The View From Here: Landscape Photography From The Collection Of The National Galleries of Scotland Scottish National Portrait Gallery review Thursday 27th October 2016


The View From Here: Landscape Photography From The Collection Of The National Galleries of Scotland is a well selected collection of 70 photographic images from NGS’s far larger collection of over 38,000 images.

This exhibition features work from the  very beginning of photography in the 1840s and  features rarely seen (due to conservation issues) Daguerreotypes and Calotypes of both local and further afield landscape images from this period.  With their long exposure times, there is something almost ghost like about some of these early images as they capture a time and often places now long gone.  Looking at some of these images you feel that if you look too hard they might just disappear.  There is something very fragile and almost magical about them, so it is perhaps fitting that one such image photographed by David Octavius Hill is a local image called “Ivy Covered Tree Collington – The Fairy Tree”.

Many of these early photographs are still very clearly influenced in their composition by the work of landscape painters of the day, and these early pioneers of landscape photography are very much “painting with light”.  The speed of change in the chemical and technical improvements of photography in less than twenty years can clearly be seen in three outstanding photographs of The Great Pyramids of Egypt taken by Francis Frith in the late 1850s.  These incredible photographs with their careful use of people in the foreground to give some impression of the sheer scale of these enigmatic structures are still powerful and instantly recognisable image over 150 years later. Still there though composition-wise are many elements of contemporary painters of Middle Eastern landscapes.  Our photographers are still seeing the world with a painter’s eye.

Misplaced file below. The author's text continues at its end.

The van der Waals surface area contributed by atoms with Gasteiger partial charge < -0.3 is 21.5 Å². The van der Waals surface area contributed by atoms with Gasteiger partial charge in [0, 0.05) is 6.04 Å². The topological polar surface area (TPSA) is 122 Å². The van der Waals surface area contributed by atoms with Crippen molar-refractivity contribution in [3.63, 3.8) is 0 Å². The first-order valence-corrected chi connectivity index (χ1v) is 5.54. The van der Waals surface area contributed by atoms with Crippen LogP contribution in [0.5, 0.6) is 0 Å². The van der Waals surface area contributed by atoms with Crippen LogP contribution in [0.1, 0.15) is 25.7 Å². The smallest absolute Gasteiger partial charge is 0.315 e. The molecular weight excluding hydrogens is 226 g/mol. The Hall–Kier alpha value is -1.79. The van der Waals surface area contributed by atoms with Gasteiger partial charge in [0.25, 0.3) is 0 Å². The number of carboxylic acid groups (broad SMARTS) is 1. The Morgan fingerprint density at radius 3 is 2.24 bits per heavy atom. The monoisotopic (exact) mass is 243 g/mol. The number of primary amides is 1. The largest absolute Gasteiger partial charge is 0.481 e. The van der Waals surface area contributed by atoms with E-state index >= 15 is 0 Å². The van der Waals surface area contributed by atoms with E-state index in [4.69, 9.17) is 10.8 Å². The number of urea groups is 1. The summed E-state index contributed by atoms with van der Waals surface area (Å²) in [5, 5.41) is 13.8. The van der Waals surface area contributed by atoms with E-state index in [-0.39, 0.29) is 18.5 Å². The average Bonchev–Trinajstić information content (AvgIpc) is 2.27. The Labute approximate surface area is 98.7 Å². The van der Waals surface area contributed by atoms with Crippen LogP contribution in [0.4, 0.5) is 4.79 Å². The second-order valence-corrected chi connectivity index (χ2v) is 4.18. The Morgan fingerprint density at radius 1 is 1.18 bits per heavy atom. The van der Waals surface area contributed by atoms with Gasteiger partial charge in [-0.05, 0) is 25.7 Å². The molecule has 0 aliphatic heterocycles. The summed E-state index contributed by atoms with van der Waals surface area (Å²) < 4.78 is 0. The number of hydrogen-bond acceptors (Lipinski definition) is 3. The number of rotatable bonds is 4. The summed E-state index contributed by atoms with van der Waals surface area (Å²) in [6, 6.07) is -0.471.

The images captured in these early works are haunting glimpses into the past, but still many years away from photographers defining photography as an independent art form in its own right. We have to move forward to the 1920s and the work of people such as American photographer Paul Strand and the “Straight Approach” to photography which saw a change to sharp focus and crisp details beginning to approach of course perfect for landscape and in particular mountaineering photography.

Photographs by their very nature capture people, places and structures that are no longer with us, but sometimes, like The Pyramids, the structures are still with us and instantly recognisable.   One of those classic images is “Aerial View Of Edinburgh” by Alfred G Buckham taken around 1920.  With the image of a bi-plane soaring top right of picture just below the clouds and Edinburgh Castle and surrounding Edinburgh far below, this is an image that at its time would have captured the pinnacle of modern technology but now captures a vintage long ago time and technology.  Photographs have a way of reminding us all just how swiftly changing the world around us really is.

This exhibition is not only about the work of early photographers.  The landscape still draws contemporary photographers and this exhibition reflects that in the works shown.  Alongside haunting images of the past there are also works by photographers including Thomas Joshua Cooper (an amazing photograph of a waterfall) and Sze Tsung Leong.

Images in this exhibition range from the very small “cabinet card” shop images and Victorian stereo viewer photographic cards to the massive colour digital landscape image by photographer Michael Reisch in the form of Landscape 7/001. 

This free exhibition runs from 29th October 2016 to 30th April 2017 in the Robert Mapplethorpe Photographic Gallery at the National Portrait Gallery in Queen Street.  Named after the renowned photographer and supported by a very generous donation from The Robert Mapplethorpe Foundation, this space is the first purpose-built photographic exhibition space of its kind in a major museum in Scotland.

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Review by Tom King

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